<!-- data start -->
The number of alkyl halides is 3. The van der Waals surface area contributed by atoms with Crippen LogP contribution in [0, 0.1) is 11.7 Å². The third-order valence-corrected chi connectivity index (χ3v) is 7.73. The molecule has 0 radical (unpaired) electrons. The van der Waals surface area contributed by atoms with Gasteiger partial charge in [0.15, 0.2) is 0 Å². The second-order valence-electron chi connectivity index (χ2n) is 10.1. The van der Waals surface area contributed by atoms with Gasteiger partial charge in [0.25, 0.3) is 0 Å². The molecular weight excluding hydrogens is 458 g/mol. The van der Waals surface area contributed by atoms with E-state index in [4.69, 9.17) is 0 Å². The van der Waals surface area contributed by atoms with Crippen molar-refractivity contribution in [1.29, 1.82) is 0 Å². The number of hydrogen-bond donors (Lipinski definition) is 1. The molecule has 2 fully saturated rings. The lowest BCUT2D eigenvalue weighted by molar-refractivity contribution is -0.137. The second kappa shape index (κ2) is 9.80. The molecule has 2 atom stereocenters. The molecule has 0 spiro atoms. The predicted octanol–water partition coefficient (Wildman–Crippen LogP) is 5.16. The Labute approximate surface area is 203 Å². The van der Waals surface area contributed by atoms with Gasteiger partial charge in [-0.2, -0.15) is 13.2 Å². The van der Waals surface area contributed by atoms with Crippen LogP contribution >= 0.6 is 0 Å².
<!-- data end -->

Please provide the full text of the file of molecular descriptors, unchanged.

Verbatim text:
The number of alkyl halides is 3. The van der Waals surface area contributed by atoms with Crippen LogP contribution in [0, 0.1) is 11.7 Å². The third-order valence-corrected chi connectivity index (χ3v) is 7.73. The molecule has 0 radical (unpaired) electrons. The van der Waals surface area contributed by atoms with Gasteiger partial charge in [0.15, 0.2) is 0 Å². The second-order valence-electron chi connectivity index (χ2n) is 10.1. The van der Waals surface area contributed by atoms with Gasteiger partial charge in [0.25, 0.3) is 0 Å². The molecular weight excluding hydrogens is 458 g/mol. The van der Waals surface area contributed by atoms with E-state index in [4.69, 9.17) is 0 Å². The van der Waals surface area contributed by atoms with Crippen molar-refractivity contribution in [1.29, 1.82) is 0 Å². The number of hydrogen-bond donors (Lipinski definition) is 1. The molecule has 2 fully saturated rings. The lowest BCUT2D eigenvalue weighted by molar-refractivity contribution is -0.137. The second kappa shape index (κ2) is 9.80. The molecule has 2 atom stereocenters. The molecule has 0 spiro atoms. The predicted octanol–water partition coefficient (Wildman–Crippen LogP) is 5.16. The Labute approximate surface area is 203 Å². The van der Waals surface area contributed by atoms with Gasteiger partial charge in [-0.2, -0.15) is 13.2 Å². The van der Waals surface area contributed by atoms with Crippen LogP contribution >= 0.6 is 0 Å².